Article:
Big Black Bird
by Dwayne A. Day
But MOL had a highly classified operational mission—collecting intelligence. The code name for that mission was “DORIAN.” The heart of the mission was a large camera system known as the KH-10, which was mounted in the unpressurized section of the spacecraft.
The plan was for the astronauts to look through viewfinders on their spacecraft at targets on Earth and take photos of interesting ones with the powerful KH-10. They could switch from cloud-covered targets to those that were free of clouds, and report to the ground what they saw. The camera used film, and that film could either be returned to Earth in a small reentry capsule that was mounted on the side of their spacecraft, or it could be wound up into “data storage packages” that the astronauts would then have to cram into their cramped Gemini spacecraft for their return home at the end of their 30-day mission.
Mixing humans and big optics is a risky proposition for many reasons. Humans require many systems to keep them alive. Those systems, including circulation fans, can create vibrations that can affect the optics. In addition, a camera system that requires humans to interact with it instead of simply taking photos also adds requirements. For instance, the big robotic reconnaissance cameras that the United States National Reconnaissance Office (NRO) was developing in the 1960s only had to focus their image on the film. In contrast, the KH-10 had additional optics that could split off the image to a viewfinder, inside the pressurized MOL crew cabin, as well as the film. This mass and complexity was not required if the people could simply be eliminated.
The cockpit of a Gemini spacecraft that would have been used to transport astronauts to and from MOL. (credit: USAF)
Although the camera was the primary intelligence mission, MOL also had a mission for collecting electronic intelligence, or elint, using antennas to gather up signals from Soviet radar sites and possibly even communications. Other missions included ocean surveillance, some kind of radar imaging, satellite inspection, and a near real-time imagery readout capability. MOL was planned as a series of at least a half-dozen missions that had eventually slipped to 1972. The newly emerging information on MOL does not yet clarify what each mission would do, although new tasks and experiments would be added as the program progressed. MOL contractors also explored more advanced versions of MOL, including one with a semi-detached camera system.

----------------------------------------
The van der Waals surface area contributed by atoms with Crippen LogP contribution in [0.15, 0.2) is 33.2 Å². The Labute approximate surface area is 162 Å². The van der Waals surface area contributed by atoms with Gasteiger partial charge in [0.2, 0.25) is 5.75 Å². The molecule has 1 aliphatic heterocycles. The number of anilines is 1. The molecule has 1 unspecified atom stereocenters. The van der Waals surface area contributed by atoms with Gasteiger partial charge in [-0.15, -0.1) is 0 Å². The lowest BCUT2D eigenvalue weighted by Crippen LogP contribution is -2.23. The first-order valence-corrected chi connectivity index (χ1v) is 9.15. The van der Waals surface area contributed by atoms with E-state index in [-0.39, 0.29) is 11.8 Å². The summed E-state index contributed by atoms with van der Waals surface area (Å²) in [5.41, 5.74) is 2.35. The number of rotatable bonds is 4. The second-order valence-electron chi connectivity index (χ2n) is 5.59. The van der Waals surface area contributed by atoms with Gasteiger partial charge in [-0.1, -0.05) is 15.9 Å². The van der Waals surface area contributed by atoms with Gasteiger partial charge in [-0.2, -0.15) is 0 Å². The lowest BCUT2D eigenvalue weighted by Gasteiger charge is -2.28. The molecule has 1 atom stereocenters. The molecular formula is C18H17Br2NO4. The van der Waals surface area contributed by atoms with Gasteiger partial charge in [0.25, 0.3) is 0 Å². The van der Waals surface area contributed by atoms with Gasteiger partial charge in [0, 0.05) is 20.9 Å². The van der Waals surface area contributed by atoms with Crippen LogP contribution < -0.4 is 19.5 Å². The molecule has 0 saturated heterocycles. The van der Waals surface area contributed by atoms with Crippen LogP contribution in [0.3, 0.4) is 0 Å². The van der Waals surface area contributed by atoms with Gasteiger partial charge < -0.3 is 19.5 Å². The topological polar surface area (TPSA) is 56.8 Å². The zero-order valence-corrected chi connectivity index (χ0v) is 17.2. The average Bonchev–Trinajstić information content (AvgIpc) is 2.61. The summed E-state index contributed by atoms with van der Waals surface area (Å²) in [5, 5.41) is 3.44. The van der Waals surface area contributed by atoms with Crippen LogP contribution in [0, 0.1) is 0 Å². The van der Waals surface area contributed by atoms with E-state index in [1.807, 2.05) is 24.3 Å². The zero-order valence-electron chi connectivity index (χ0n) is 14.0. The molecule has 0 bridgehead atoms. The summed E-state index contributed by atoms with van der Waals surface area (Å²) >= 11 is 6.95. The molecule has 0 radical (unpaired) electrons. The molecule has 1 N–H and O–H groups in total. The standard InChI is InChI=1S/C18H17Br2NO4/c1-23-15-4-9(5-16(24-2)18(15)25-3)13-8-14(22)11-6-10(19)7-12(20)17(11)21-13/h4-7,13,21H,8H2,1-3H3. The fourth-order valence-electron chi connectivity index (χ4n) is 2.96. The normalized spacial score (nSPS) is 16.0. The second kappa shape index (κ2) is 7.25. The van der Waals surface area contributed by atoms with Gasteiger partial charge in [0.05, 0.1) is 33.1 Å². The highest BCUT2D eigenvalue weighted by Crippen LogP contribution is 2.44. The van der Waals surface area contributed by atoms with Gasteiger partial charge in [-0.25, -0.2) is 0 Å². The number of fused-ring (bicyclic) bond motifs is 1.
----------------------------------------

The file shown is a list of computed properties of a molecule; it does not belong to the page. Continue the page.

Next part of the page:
Because of the complications of adding humans to the mission, soon after the program started the spacecraft designers were also told to begin evaluating an unmanned MOL that could carry from six to eight reentry vehicles for return to Earth. According to a number of recently declassified sketches, the design of this unmanned MOL advanced considerably, although the piloted version was always the primary goal. The Air Force even selected astronauts for the program and put them through an extensive training process.
MOL was canceled in summer 1969 by Richard Nixon. By this time the project had slipped its schedule and was increasingly expensive. The US military was already engaged in a costly war in Southeast Asia, and MOL was also in competition against another expensive reconnaissance program known as the KH-9 HEXAGON. Nixon killed MOL to save money, but the program was increasingly anachronistic at a time when robotic reconnaissance systems regularly demonstrated their capabilities. Had MOL actually flown, it would have provided interesting and valuable information on longer-duration human spaceflight before NASA flew Skylab. But secrecy may have prevented some of this information from being properly transmitted. Finally, 45 years later, we are now able to tell much more of the story of the big classified space station that never reached orbit.